Why the wife of Khrushchev believed the Ukrainian nationalist

History 02/01/20 wife Why Khrushchev considered Ukrainian nationalist

the Wife of Nikita Khrushchev, Nina remembered by people as a modest woman with a mediocre appearance. Particularly disadvantageous to the Soviet “first lady” looked fine next to Jacqueline Kennedy. However, few people know that the Ukrainian peasant was not as simple as it seemed at first glance. Some researchers believe that it on the initiative of Khrushchev in 1955, freed from the camps of the nationalists-Bandera. Is it so?

Nina from UPA

Nina Petrovna Kukharchuk was born in 1900 in the village Vasyliv, now located in Poland, in Lublin Voivodeship. This East Slavic region called Kholmshchyna Ukrainian nationalists were incorporated into the so-called UPA – extreme Western part of the Ukrainian ethnic area.

Being by birth a peasant, Nina Kukharchuk received a good education and knew several languages (Ukrainian, Russian, Polish, French, English). After the Polish-Soviet war, she for some time occupied an important position in the Central Committee of the Communist party of Eastern Galicia. In 1922, Nina went to study in the USSR, where he became acquainted with a young Communist Nikita Khrushchev. Soon she became his life partner (although the marriage Khrushchev officially registered only in 1965). Eyewitnesses claimed that in everyday life, Nikita could even be called “henpecked”. She Nina Khrushchev in “Widow’s diary” (published in the book by Sergei Khrushchev, “Pensioner Union values”) admitted that before the war “knew about all the plans and experiences” of her husband. It is likely that its influence on the political activities of Khrushchev continued to be significant in subsequent years.

Khrushchev and nationalists

this first “hand” of Nina Petrovna historians see in those matters which related to her countrymen from the Western Ukraine. In lines of the memoirs HRWSeva devoted to Bandera, a sense of respect for them:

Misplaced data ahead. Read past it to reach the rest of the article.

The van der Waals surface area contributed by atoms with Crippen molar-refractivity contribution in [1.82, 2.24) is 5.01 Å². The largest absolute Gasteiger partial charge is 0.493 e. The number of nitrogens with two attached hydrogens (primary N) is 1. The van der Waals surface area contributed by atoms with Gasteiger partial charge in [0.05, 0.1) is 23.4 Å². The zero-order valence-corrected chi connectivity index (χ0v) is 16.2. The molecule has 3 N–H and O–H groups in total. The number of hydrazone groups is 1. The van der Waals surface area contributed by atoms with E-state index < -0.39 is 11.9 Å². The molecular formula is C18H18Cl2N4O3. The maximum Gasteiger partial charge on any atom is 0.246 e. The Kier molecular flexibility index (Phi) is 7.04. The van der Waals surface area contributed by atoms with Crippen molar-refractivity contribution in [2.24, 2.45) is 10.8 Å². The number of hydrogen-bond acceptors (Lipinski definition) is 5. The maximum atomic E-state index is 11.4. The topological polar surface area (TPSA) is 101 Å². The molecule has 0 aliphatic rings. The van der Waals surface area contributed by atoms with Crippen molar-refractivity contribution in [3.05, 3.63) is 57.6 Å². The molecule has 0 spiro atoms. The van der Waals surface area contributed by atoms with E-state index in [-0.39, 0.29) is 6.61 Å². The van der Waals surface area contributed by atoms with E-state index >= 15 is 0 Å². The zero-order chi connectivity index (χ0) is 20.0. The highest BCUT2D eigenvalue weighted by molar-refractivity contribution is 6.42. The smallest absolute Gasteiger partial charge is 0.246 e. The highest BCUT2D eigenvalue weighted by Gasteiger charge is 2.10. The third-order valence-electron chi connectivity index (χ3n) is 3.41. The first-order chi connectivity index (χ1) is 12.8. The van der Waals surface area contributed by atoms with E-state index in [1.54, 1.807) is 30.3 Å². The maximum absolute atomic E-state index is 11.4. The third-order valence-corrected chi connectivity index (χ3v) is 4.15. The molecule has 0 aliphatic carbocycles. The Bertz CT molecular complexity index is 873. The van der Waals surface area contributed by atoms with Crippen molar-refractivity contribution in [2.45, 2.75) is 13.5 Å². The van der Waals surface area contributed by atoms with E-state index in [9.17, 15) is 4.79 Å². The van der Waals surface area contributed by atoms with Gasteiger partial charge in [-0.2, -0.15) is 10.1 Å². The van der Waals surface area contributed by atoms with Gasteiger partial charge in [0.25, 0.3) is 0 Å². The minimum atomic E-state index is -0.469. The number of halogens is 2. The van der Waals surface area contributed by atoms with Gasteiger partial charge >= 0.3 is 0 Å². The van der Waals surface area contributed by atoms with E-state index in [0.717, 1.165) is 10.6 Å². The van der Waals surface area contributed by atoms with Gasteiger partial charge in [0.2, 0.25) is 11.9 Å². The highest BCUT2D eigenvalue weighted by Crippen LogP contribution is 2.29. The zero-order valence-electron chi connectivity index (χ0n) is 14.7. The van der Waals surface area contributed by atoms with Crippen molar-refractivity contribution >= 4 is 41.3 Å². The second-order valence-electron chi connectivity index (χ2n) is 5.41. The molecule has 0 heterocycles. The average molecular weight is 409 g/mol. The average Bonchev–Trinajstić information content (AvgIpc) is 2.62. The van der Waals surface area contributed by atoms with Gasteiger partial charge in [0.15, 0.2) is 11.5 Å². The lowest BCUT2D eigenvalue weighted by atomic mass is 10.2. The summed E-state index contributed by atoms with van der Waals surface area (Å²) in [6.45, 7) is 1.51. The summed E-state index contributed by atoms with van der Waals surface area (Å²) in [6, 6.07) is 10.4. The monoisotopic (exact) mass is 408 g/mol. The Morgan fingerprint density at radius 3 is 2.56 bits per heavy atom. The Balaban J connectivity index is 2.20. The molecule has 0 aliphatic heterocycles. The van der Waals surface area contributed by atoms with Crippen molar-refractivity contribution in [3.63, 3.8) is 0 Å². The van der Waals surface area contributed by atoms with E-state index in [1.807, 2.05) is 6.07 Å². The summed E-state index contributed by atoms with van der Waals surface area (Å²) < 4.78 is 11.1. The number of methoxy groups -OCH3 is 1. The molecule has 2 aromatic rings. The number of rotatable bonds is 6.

“OUN* do not stop to self-destruction in pursuit of their goals.<...> We fought against enemies, not only arrests and the courts, and in explanation of the evils of such a path. At that time the Carpathian mountains for the Communists was practically unavailable. Every rock, behind every Bush could be expected of terrorists.”

Khrushchev’s Arrival to power coincided with the early release of Ukrainian collaborators, under Stalin, was sentenced to 25 years in camps. We are talking about published in 1955 decree of the Presidium of the Supreme Council “On the Amnesty of Soviet citizens who collaborated with the invaders during the great Patriotic war of 1941-1945”. Thanks to this Amnesty, returned home 20 thousand active Bandera, around half of whom settled in Lviv.

“it’s possible that this idea came N. With. Khrushchev, through his second wife, Nina Petrovna Kukharchuk,” — said the historian Yevgeny Spitsyn (cited in the “Literary Gazette”). The researcher refers to the fact that from the very beginning of the married life of Nina Petrovna “was to make Nikita “dirigo Ucrania”: from this time he began to drink vodka and to go to embroidery.


the degree of “Ukrainization” Khrushchev seems somewhat exaggerated. The Amnesty of 1955, could be dictated not by sympathy for the Bandera, but primarily by pragmatic considerations of the Soviet leadership. After the great Patriotic war, the GULAG regular “storm” — not least because of the Ukrainian nationalists, who were the instigators of uprisings camp.

as Nina Khrushcheva, then notes that she led after her husband’s death, denies the version that she could sympathize with the nationalists. Yes, Nina loved to watch on TV performances by the Ukrainian ensemble “Slavutich”. However, it closely followed the achievements of culture and other peoples of the USSR, for example, rejoiced in the successes of dancers from RESshares of Central Asia. Nina Khrushcheva was a wide range of reading, and the Ukrainian writers in her notes hardly mentioned. Instead, she quoted Shota Rustaveli, Sergei Yesenin and Samuil Marshak – very uncharacteristic for the “secret nationalist” circle of authors.

* — an organization banned in Russia

Timur Sagdiyev

© Russian Seven

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